Loading ...
Sorry, an error occurred while loading the content.

Edinburgh peak oil meeting PDF

Expand Messages
  • Christopher Miller
    An interesting summary of proceedings of a colloquium on Peak Oil in the UK held 25 April in Edinburgh, worth a read:
    Message 1 of 1 , May 3, 2005
    • 0 Attachment
      An interesting summary of proceedings of a colloquium on Peak Oil in
      the UK held 25 April in Edinburgh, worth a read:

      http://www.clv101.plus.com/docs/Peak_Oil_UK_Edinburgh_April05.pdf

      One speaker concentrated on transport:

      ����������������������������������������������
      Peak Oil UK
      Entering the Age of Oil Depletion
      25 April 2005
      Edinburgh, Scotland
      Page 4/8
      Transportation � An Oil Crisis and More
      David Spaven

      In contrast to previous speakers Spaven is not an oil man but a
      transport man. He believes transport is key in the Peak Oil debate.

      �in the UK 67% of oil consumed is for transport and 98% of transport
      fuel is oil.� �two fastest growing modes of transport � car and air
      travel � the car is almost totally oil dependent and there is no
      foreseeable alternative fuel source for aviation�.

      Worryingly, indications are that we are heading at full speed to a
      transport crunch. Climate change is in the public debate but is having
      little impact, Spaven explained how the Scottish Executive are moving
      ahead with a �1bn road building plan and a similarly expensive rail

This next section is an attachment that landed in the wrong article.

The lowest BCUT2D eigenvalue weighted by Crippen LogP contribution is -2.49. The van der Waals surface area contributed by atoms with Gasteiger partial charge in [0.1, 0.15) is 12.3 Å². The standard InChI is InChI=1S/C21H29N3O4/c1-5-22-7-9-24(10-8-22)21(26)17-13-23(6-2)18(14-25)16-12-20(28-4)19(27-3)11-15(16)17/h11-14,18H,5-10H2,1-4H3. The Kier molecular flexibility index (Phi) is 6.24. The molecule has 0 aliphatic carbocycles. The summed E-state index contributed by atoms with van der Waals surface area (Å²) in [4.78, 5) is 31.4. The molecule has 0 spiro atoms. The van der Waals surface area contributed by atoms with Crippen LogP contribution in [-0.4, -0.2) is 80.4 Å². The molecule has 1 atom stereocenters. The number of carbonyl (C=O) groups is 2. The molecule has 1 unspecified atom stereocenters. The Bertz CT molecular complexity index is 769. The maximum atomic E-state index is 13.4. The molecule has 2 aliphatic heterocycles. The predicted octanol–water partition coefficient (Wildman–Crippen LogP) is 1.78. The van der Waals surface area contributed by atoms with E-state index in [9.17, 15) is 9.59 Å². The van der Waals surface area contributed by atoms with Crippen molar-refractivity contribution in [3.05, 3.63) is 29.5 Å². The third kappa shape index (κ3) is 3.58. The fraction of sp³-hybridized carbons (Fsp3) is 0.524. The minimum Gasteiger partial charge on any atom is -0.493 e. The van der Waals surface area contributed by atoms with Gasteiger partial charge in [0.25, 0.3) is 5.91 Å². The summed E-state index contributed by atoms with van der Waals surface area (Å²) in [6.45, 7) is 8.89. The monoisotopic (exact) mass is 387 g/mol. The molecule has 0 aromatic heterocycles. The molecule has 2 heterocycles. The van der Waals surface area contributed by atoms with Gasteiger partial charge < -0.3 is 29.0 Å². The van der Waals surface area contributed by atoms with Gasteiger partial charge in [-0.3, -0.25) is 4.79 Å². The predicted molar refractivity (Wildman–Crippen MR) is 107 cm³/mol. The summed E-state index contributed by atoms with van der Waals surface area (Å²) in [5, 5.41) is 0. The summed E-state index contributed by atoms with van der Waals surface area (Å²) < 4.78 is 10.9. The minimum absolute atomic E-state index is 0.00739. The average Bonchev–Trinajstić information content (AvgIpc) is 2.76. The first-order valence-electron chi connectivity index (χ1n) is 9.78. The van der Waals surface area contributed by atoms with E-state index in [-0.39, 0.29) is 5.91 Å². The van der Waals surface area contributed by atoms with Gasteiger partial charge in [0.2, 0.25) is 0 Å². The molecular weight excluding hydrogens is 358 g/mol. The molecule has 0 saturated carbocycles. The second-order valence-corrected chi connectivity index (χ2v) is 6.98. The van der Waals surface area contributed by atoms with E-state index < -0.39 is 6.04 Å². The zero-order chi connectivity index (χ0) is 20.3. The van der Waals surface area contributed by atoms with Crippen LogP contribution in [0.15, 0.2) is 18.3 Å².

plan building new links
      to... Edinburgh and Glasgow airports! Oil depletion hasn�t even
      entered the public debate.

      Spaven�s programme for decoupling transport from oil involves
      technology development �
      doubling the fuel efficiency of cars. Mode shift of passengers and
      freight to less energy
      intensive forms of travel, walking and cycling since 50% of car
      journeys are under 5 miles
      and 25% under 2 miles. And reduced demand for transport through
      local production of
      goods, less demand for goods and less centralisation of facilities
      like health, education, work
      and shopping.
      ����������������������������������������������

      Christopher Miller
      Washington DC/Mount Rainier, Maryland
      USA



      [Non-text portions of this message have been removed]
    Your message has been successfully submitted and would be delivered to recipients shortly.